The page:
Archive for May, 2009

09
May
09

1956 Johnson RJE-18E “Javelin” is finished…

Last summer Ibought a pair of 1956 Johnson 30 HP motors, one that was to be scrapped and is featured in a previous post, and the one featured in this post.  It is a somewhat unusual 1956 Johnson Javelin.

Rare?  Not terribly.  But they were made for one year only and then Johnson saw fit to make this into a “Golden Javelin” which was rated for 35 HP.  When I got these motors, I really had no hope of restoring this beast to original owing to a missing  Javelin logo on the side and the front face plate that covers the carb knobs.  I assumed I would not likely find either of these items.

WRONG!

Within a month I found a fellow selling not one, but a pair of face plates on “that auction site”.  I bought both, sold one… and made most of my money back from the entire purchase.  Then I advertised on the free classified ads of the Antique Outboard Collectors http://www.aomci.org/ website for the missing “Javelin” script for the side.  At best I hoped to find one that was beaten up that would need to be rechromed.

Amazingly these guys from AMOCI are real collectors.  I had 6 calls from collectors offering from their parts bins the “Javelin” script.  Again…a one year only part, as in 1957 the script was changed.  Two of the guys had NEW OLD STOCK scripts in a pair.  I bought both NOS pairs just to have the extras.

All the chrome was sent to Chrome Masters in Nashville, Tennessee http://www.chromemasters.com/.  I spoke to Daryl who promised to do his best with these parts despite them being in rough shape.  Daryl copper dipped and buffed each piece to get rid of scrapes and blemishes, and then put them through the Chrome Master’s 3 step plating process.  I waited eagerly for six weeks, and the results were grand.  Thanks Chrome Masters!!

Here are the photos…

My Johnson Javelin with it's sister as purchased.  Notice the rather stout steel rack that came with the purchase!

My Johnson Javelin with it's sister as purchased. Notice the rather stout steel rack that came with the purchase!

In the close up, you can see the "Javelin" script is missing in the red field below the white trim.  The motor has also been painted a dull red!  Yuck!

In the close up, you can see the "Javelin" script is missing in the red field below the white trim. The motor has also been painted a dull red! Yuck!

Here is the face plate before being sent to Chrome Masters in Nashville, TN. It was beat up and had a rivet holding one of the clips on. This had to be repaired!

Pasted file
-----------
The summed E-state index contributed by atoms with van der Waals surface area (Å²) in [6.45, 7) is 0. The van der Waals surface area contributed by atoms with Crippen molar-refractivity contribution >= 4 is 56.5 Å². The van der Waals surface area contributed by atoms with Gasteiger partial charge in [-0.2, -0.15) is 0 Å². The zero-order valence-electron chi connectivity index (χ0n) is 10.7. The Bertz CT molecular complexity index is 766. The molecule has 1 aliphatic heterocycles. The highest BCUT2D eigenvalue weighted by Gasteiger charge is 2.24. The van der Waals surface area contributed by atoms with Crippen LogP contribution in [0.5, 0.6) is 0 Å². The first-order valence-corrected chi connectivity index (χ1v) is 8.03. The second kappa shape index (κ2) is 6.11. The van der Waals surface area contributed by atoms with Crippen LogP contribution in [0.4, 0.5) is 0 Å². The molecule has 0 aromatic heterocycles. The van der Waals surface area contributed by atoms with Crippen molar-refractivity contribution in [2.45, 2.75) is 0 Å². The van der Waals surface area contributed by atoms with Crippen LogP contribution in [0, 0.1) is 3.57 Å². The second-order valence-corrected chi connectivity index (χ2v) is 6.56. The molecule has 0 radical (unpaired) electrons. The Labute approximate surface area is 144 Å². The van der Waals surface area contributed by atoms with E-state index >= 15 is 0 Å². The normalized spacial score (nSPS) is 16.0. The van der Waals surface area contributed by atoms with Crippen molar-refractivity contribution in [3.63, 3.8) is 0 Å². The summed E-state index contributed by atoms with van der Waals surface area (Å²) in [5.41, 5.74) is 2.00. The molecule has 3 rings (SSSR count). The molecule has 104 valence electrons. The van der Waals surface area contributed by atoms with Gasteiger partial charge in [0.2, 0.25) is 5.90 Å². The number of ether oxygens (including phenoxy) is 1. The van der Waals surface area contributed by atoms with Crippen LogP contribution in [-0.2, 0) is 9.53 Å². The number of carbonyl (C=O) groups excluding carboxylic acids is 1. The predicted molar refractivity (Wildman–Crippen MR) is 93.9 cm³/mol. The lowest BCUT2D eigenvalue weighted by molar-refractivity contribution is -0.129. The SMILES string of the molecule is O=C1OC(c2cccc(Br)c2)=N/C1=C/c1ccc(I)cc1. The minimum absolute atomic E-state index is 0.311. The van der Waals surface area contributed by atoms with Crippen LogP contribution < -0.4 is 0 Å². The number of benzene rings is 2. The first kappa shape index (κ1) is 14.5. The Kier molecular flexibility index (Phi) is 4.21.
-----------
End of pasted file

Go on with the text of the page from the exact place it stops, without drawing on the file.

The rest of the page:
Here is the face plate before being sent to Chrome Masters in Nashville, TN. It was beat up and had a rivet holding one of the clips on. This had to be repaired!

The face plate I bought on Ebay had a rivet through the face of it.  This was not attractive at all.  I gave thought to using four brass screws through the front to hold the retaining clips in place.  However, with the face plate being of brass construction, it made sense to silver solder screws to the back and then fill the rivet hole with silver solder and buff and sand it flush.  After all, musical instruments are silver soldered and hold together, why not brass screws for the retaining clips?
It worked very well.
This is the back of the face plate.  You can see the clips that holds the face plate closed.

This is the back of the face plate. You can see the clips that holds the face plate closed.

 
As with its sister motor, this motor received new paint, the cylinders were bored due to scoring and NOS .020 over-sized pistons were installed.  New bearings, seals, and lower unit seals were installed.  The ignition and carb were also rebuilt.
Here’s the finished project…
DSC00436

 More photos you say?

The side shot...

The side shot...A detail photo of the "Sea Horse" that is stamped into each side plate.

Under chover of chrome, the carburator adjustments lie in balck and white.

Under chover of chrome, the carburator adjustments lie in black and white.

And a final photo of the author and his "new baby".  Pass the cigars!  A Javelin is born!

And a final photo of the author and his "new baby". Pass the cigars! A Javelin is born!